2010 Dietary Guidelines for Americans:

  • 20-35% Fat
  • 45-65% Carbohydrate
  • 10-35% Protein

Behind The Research…

Despite what some will tell you, research surrounding the Paleo Diet is still in its infancy stages.  While some research has pointed to low carb, paleo style diets possibly improving blood insulin sensitivity, blood pressure and improved lipid profiles, we do not yet know the long term effects.

However, in the research article Saturated fat, carbohydrate, and cardiovascular disease in the American Journal of Clinical Nutrition, it was found that refined grains such as white pasta, white breads, etc. have more of a negative effect on our arteries than does saturated fat.  Whether or not we should be eating like a caveman, it’s important to realize that refined grains just aren’t good for our overall health.

The Diet’s Health Advantages:

  1. Excludes sugary and processed foods.
  2. Reduces sodium intake.
  3. Encourages produce consumption.
  4. Encourages weight loss.  By avoiding sugary, processed junk, you’ll inevitably shed some excess pounds.
  5. Focuses on real, whole foods.

The Diet’s Health DIS-advantages:

  1. May be difficult to maintain for a lifetime.  If the thought of giving up cheese forever and ever and ever sounds horrendous to you, this diet plan may be a flop.
  2. No large studies done to analyze long term effects.
  3. Contradictory evidence.  We’ve known for quite some time, the health benefits of following a Mediterranean Diet, full of fish, fruits, veggies, healthy fats and…YES…whole grains, legumes and some dairy!
  4. Possible nutrient deficiencies, such as calcium.  Paleo promoters claim that we don’t need as much calcium as once thought.  However, there is no evidence to back up this claim and it’s important that anyone going on the Paleo Diet be smart in choosing the right foods.

The Bottom Line…

The Paleo Diet does offer some health benefits.  However, it also requires some professional guidance in order to avoid nutritional deficiencies.  In addition, it is unknown what health effects the diet has over a lifetime and it may be difficult for many to follow for long periods of time.

Research is important in helping us unlock the secrets of health, but it was never meant to be the ultimate decision on how and what we eat.  There will always be conflicting reports, and it is important that we not base our diet solely on a trendy diet or on the newest research study. In finding that so-called “perfect” diet, we still need to remember the importance of making changes that will last, while also finding a lifestyle that will feel balanced and satisfying to us as individuals.

QUESTION: What do you think of the Paleo Diet?  Have you ever or will you ever try it?  Why or why not?

A “Healthier” Cookie.

I had a hankering to bake today.

To blend and mix and whip.

With butter and sugar and that kind of thing.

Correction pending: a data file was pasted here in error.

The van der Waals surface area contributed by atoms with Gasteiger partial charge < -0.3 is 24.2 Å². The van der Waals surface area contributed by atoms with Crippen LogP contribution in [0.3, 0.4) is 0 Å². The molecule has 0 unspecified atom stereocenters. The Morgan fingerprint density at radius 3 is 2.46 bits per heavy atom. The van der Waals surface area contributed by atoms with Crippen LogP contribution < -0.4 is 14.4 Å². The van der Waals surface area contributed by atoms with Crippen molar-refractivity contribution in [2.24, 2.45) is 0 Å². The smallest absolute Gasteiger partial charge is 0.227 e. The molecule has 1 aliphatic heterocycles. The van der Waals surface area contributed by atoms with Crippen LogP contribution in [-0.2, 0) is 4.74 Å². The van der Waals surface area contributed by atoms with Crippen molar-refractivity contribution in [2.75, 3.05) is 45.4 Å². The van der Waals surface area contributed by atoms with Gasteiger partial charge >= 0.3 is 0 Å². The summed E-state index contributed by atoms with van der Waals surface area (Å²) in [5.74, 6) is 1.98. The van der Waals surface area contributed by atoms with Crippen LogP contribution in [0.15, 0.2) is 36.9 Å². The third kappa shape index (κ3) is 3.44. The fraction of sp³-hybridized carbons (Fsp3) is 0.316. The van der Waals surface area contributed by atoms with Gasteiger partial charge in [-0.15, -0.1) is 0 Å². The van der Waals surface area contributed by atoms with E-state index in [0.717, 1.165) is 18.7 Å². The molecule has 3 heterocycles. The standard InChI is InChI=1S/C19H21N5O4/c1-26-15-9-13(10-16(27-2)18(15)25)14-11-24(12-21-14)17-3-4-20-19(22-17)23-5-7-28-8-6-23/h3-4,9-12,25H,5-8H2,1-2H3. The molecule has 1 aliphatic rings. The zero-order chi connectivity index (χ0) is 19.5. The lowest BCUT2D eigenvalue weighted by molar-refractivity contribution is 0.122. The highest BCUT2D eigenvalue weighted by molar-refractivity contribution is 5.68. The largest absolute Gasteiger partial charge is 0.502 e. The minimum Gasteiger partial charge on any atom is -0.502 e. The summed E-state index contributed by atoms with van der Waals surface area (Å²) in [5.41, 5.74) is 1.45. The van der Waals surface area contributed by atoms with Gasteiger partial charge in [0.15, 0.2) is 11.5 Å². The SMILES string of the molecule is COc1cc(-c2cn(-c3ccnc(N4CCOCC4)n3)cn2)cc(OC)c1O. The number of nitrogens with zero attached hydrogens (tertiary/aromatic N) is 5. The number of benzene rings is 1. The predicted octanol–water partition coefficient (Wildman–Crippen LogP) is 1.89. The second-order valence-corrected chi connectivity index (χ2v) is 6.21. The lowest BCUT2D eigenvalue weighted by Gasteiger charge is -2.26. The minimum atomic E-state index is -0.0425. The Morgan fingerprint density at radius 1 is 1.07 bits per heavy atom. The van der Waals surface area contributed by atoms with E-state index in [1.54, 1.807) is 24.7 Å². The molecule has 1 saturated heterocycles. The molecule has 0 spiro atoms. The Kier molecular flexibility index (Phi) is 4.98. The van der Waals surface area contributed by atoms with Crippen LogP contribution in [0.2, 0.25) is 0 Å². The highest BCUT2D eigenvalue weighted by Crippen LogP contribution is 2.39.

I think people are often surprised to learn how much many dietitians enjoy baking (and eating said baked goods!)  Many of us are foodies by nature, and so we jump at the chance to bake whenever we can.

Of course, that doesn’t mean that we add a gazillion calories to every single baked good that we make (although there is a time and place for that too!)  I often like to put recipes to the test with some of these subtle little tweaks.

My Top 4 Ways To Make a “Healthier” Cookie:

1. Cut the sugar in half.

Unless your recipe is already “healthier” to begin with (say, from Cooking Light or Eating Well), you can easily cut the sugar in half without noticing any changes.

2. Substitute half of the all purpose flour with whole wheat flour.

Whole wheat flour has a nice nutty texture that pairs perfectly with many cookies (especially chocolate chip!)  You can try different proportions of all purpose to whole wheat, but I’ve found that simply cutting it 50/50 gives the best texture without taking away any fluffiness!  By doing this, you’re instantly adding a little fiber and good-for-you nutrients.

3. Cut the butter in 1/4 to 1/2.

Different recipes will lend different results.  Try different proportions and see what works for you.  If you find that it results in a dry cookie, try adding in an equal measurement of unsweetened applesauce (e.g., if the recipe calls for 1 cup butter, use 1/2 cup butter and 1/2 cup applesauce.)

4. Shrink the portions.

This needs no explanation.  Shrink the size of your cookies and suddenly having two with a glass of milk isn’t such a big deal.  I have a special tablespoon cookie scoop that automatically keeps my portions in check!

Ingredients you shouldn’t be be worrying about…

  • Eggs.  Yes, they’re high in cholesterol, which is why they get such a bad rap.  But most reliable research has shown us that the cholesterol in eggs does not effect our blood cholesterol.  I’m not saying go out and eat a dozen eggs every day.  But there’s also nothing wrong with using a couple in your favorite recipes.
  • Chocolate.  Don’t go for cheapo chocolate that leaves you feeling unsatisfied.  My personal favorites are Ghirardelli and Godiva.  Also, if you’re following #4, you won’t be eating a ton of chocolate in one sitting anyways.  May as well enjoy it!